This test is really important as it can be used to monitor how well your tummy muscles are working when you are doing anything – whether that’s an exercise, hanging out the washing or picking up your baby. It’s what we used to monitor Jess’s recovery, and we didn’t move forward with any exercises unless the abdominal split was able to draw together while she was doing them.
How often should I check my abdominals with the rectus diastasis test?
The test can be used repeatedly to monitor progress, and it’s important to flag this up with a health professional if you feel the spilt isn’t drawing together after a few months.
“You can’t prevent abdominal separation. If it’s going to happen, it’s going to happen – that growing baby needs the space!”
How will I know if the exercises are the right level for me?
The exercises are the right level if the sides of the split are able to draw together. If they don’t and get wider, you need to reset the abdominal muscles or do an easier exercise. This is REALLY important. This also applies to other exercises, such as balance work, anything on your hands and knees and anything that works your abdominal muscles, such as lunges and squats.
Did Jess stick to these rules?
Yes, she did. It was important and it gave us an objective measure that showed Jess when she wasn’t ready for a particular exercise – it enabled me to say no and for her to listen.
What impact does this have on what exercise I can and can’t do?
It shows you which exercises you can do safely in the post pregnancy stage. There will be a number of things that you may have done before pregnancy that will take a while to get back to safely. It will be worth doing it the right way. Just remember that even high level athletes have had to start at the same level as you.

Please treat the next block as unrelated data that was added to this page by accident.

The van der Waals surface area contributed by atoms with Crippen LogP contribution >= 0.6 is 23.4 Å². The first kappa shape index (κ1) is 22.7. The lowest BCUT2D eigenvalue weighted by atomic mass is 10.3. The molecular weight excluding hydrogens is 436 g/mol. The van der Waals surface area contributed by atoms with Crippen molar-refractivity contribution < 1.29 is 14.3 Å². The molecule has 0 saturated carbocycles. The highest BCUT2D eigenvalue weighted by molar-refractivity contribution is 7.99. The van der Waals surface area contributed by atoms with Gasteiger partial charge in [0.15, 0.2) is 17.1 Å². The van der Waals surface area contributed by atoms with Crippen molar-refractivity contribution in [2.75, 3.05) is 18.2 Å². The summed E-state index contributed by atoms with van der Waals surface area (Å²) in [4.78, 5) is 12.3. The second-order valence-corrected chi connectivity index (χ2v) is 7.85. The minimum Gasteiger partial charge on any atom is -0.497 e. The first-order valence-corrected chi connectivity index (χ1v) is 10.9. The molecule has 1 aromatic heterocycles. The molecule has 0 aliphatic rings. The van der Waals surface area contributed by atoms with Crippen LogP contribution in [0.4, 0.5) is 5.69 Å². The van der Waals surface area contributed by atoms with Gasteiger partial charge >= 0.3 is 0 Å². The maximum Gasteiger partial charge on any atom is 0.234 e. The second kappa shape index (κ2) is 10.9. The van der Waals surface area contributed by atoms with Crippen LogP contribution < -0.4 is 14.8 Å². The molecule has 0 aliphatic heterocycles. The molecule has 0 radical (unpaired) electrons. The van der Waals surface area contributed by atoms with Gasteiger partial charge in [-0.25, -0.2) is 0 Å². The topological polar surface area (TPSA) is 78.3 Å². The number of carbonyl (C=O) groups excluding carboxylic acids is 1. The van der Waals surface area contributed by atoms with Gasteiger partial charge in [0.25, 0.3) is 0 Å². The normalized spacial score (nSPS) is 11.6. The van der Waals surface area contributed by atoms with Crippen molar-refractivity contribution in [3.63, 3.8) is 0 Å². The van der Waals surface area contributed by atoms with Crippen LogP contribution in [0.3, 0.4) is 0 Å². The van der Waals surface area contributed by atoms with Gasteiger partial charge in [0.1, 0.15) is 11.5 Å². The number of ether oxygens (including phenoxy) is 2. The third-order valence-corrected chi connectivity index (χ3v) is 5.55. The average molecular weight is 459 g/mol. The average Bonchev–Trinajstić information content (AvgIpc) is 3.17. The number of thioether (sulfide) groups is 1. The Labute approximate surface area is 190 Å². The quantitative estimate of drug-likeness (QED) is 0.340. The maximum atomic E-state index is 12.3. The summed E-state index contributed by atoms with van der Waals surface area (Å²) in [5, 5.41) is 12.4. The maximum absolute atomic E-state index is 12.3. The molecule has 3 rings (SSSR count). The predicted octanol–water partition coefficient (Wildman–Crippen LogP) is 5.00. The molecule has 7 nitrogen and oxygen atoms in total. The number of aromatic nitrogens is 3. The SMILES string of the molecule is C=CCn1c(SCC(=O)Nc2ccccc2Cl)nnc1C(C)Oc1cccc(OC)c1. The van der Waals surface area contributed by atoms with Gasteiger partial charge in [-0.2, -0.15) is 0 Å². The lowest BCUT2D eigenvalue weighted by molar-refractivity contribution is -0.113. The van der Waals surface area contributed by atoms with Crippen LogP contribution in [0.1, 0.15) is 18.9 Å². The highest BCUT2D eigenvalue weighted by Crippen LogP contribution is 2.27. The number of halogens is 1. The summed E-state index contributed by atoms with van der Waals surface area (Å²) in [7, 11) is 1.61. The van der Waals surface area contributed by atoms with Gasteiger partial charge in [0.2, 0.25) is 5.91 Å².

What else do I need to know?
As a general rule of thumb, do not do any crunches or big sit-ups, planks, press-ups, burpees, leg raises etc, until your abs are ready. They are really hard exercises and put a lot of stress on the abdominal muscles. There will be things that you may not have thought about – like getting out of bed or getting off the floor if you have been lying on your back, which are effectively a sit up, and these will put stress on your abdominals. Roll onto your side and get up in a safer way.
When should I seek help?
Your health visitor should sign you off at about six weeks post-birth and this is a good place to start. You may also have a physio on hand to help. If your split is not improving and is three fingers or wider, and doesn’t come together when the right muscles are activated, I would suggest that you do ask a health professional who is experienced in this area. It can take a bit longer for the abdominals to come together with each subsequent pregnancy.
The following article is taken from the Jennis website. Click here to watch Alison working with Jess explaining what happens to your stomach muscles during pregnancy and how to look after them once your baby’s born.